Ink brush maker keeps tra­di­tion alive

Shanghai Daily - - NATION - (Xin­hua)

SIFT­ING through bags of goat hairs to se­lect qual­ity ones for mak­ing Chi­nese ink brushes can be tough and bor­ing, but this is rou­tine work for Zhang Wen­nian, 50, who is an in­her­i­tor of the tra­di­tional hand­i­craft.

“The wool must be from the neck and un­der­arms of white goats weigh­ing un­der 25kg. Only a small amount of goat hairs are el­i­gi­ble enough for ink brushes — not too thick, not too soft,” said Zhang.

Many fa­mous con­tem­po­rary Chi­nese cal­lig­ra­phers and pain­ters, in­clud­ing Liu Haisu, Wu Zuoren and Ouyang Zhong­shi, were fans of the brushes made by Zhang’s ink brush work­shop, which is based in the city of Xuancheng, east­ern China’s An­hui Prov­ince.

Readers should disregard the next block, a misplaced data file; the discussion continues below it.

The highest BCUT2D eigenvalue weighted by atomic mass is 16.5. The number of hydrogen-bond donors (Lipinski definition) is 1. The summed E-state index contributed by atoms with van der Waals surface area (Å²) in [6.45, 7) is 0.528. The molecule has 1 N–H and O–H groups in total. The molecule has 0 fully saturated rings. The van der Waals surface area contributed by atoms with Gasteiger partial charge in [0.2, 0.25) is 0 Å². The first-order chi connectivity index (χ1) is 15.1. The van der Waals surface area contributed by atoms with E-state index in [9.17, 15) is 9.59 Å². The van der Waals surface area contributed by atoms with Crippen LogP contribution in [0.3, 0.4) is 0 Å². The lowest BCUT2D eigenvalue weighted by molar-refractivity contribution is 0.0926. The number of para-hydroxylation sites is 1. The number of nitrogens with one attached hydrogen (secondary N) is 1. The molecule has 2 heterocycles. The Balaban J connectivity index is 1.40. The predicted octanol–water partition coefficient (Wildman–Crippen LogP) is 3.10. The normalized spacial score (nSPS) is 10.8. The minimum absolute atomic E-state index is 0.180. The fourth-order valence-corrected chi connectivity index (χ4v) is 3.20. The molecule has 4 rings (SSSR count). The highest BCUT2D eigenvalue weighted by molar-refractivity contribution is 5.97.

Zhang said when his fa­ther man­aged the work­shop, it was ca­pa­ble of pro­duc­ing more than 200 va­ri­eties of brushes with an an­nual out­put of hun­dreds of thou­sands in its hey­day.

Tra­di­tional cal­lig­ra­phy with ink brushes has be­come ex­clu­sive to artists th­ese days, and the younger gen­er­a­tions are be­com­ing more ac­cus­tomed to e-read­ing and “pa­per­less” writ­ing, said Zhang.

His work­shop now pro­duces 100,000 ink brushes a year. And more than half of its an­nual rev­enue comes from small amounts of high-end prod­ucts that are sold to artists, while school stu­dents are the main force of be­gin­ners learn­ing cal­lig­ra­phy with cheap ink brushes, he said.

“With a smaller mar­ket, we are forced to pur­sue qual­ity, and it is im­por­tant to carry on tra­di­tional hand­i­craft and cul­ture,” Zhang said.

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